Aboriginal occupation by the Tartangan People along the River Murray system dates back more than 30,000 years Remains of the workings of the Tartangan people are found in the cliffs bordering the Pike floodplain, with artifacts dated between 8,000 and 30,000 years. A number of sites of Aboriginal significance have been identified throughout the Pike area. The Pike region was utilized for mining stone tools and there is evidence of old campsites in the region with extensive midden heaps.


European settlement occurred on the Pike floodplain and by 1851 cattle grazing on the Paringa run carried up to 24,000 sheep with extensive frontage to the Pike River. Irrigation development began in 1887 at Renmark with the first irrigation settlement in South Australia. Today irrigation settlements extend on the south bank of the anabranch system from the Gurra Gurra Lakes complex in the south to Paringa in the north. The majority of the irrigated agriculture closely follows the highland cliffs. Irrigation on the floodplain has been removed.. The main crops grown on the Pike highland are wine grapes, citrus, nuts and stone fruit. All crops are irrigated either by drip or under canopy systems with most utilising the latest technology in soil moisture monitoring.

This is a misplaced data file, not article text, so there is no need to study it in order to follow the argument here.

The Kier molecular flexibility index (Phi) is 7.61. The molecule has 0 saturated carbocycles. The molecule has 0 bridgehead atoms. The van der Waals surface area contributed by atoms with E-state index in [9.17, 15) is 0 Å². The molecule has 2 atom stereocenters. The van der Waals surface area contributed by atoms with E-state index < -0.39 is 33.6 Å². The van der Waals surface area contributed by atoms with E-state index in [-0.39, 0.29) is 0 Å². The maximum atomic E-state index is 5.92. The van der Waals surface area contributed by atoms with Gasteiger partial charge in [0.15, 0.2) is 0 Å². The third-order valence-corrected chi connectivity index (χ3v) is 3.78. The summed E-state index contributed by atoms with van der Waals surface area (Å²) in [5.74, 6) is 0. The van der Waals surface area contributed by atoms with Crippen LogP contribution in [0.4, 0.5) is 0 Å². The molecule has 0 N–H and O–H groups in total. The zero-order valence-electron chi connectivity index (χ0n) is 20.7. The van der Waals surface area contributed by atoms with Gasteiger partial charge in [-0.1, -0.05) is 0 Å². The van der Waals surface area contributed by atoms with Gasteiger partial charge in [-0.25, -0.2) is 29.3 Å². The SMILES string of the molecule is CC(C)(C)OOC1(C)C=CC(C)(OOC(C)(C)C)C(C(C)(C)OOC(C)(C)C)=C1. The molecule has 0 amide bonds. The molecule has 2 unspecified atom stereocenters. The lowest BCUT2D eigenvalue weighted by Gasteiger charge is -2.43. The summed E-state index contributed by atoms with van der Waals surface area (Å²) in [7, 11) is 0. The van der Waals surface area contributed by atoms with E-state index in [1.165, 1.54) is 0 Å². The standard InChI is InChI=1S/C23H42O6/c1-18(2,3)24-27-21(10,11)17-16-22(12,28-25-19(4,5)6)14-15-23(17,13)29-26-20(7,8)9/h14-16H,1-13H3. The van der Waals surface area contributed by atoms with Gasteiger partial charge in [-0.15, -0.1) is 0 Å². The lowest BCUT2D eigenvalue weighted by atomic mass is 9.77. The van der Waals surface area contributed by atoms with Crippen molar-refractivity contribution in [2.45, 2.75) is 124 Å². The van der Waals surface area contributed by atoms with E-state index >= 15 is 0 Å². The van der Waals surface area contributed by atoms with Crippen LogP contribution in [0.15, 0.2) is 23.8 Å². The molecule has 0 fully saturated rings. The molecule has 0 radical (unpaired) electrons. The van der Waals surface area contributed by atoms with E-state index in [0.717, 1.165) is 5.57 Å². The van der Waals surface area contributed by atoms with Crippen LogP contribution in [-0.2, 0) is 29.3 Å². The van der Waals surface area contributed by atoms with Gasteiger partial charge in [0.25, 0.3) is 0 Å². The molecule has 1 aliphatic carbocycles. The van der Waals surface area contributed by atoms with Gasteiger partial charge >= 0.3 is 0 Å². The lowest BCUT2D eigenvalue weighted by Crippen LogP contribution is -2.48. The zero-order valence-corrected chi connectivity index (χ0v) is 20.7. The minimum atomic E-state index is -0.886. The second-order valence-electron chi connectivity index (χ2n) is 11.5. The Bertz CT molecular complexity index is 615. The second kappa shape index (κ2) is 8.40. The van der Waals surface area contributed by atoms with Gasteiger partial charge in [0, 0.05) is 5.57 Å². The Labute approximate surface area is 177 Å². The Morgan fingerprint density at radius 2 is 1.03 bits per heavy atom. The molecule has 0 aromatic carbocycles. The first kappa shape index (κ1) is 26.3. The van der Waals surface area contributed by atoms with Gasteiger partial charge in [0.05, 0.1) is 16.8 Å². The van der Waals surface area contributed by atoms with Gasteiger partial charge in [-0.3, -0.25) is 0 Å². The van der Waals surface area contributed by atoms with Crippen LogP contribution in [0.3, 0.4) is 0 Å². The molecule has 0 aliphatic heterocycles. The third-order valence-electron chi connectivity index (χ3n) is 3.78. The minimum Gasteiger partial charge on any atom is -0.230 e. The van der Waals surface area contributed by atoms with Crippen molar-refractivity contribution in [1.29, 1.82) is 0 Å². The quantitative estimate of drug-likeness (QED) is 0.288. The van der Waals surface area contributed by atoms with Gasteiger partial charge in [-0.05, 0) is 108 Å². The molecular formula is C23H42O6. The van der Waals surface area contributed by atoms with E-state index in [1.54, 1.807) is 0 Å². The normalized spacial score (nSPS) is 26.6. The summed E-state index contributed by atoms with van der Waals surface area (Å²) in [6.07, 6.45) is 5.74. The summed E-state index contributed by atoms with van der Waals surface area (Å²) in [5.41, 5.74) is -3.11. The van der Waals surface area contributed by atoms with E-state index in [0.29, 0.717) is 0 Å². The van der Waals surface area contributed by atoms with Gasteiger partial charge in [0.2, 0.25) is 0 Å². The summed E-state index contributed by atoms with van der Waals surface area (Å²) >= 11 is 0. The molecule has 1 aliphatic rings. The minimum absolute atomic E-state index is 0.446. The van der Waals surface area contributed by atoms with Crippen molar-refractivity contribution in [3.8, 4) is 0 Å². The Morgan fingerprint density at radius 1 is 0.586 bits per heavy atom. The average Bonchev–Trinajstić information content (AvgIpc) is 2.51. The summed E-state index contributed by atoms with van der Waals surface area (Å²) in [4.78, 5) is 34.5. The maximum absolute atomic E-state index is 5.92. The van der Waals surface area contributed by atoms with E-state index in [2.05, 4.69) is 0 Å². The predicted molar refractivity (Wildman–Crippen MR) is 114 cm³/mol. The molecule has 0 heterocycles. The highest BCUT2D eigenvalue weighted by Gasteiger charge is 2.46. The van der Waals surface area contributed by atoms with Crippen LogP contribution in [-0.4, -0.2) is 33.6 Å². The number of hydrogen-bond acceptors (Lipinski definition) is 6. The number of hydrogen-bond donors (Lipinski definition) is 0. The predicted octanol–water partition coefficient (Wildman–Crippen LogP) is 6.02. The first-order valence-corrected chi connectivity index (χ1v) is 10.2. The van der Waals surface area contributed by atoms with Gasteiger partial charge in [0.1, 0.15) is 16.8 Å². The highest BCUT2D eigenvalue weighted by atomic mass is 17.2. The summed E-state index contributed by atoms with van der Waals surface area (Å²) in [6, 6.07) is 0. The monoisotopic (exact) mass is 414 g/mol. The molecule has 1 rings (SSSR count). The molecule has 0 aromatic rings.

The long history of European and indigenous settlement gives it considerable heritage value as reflected in the ‘Pike River Reflections- From Dreamtime to 2009’ history publication (Nicholls, 2009).


Economic Values

The horticultural value of the Pike area is highlighted by figures which show that the district produced 29% of the Riverland’s stone fruit, 16% of its nuts and almost 10% of its citrus in the 2003/04 season. The annual average Gross Value of Production (GVP) for the Pike Irrigation area was approximately $18m. The economic viability of horticulture is dependent on taking water directly from the Pike River with a current site use approval of 37.3 GL predominantly for irrigation (99% volume) but domestic users are also reliant.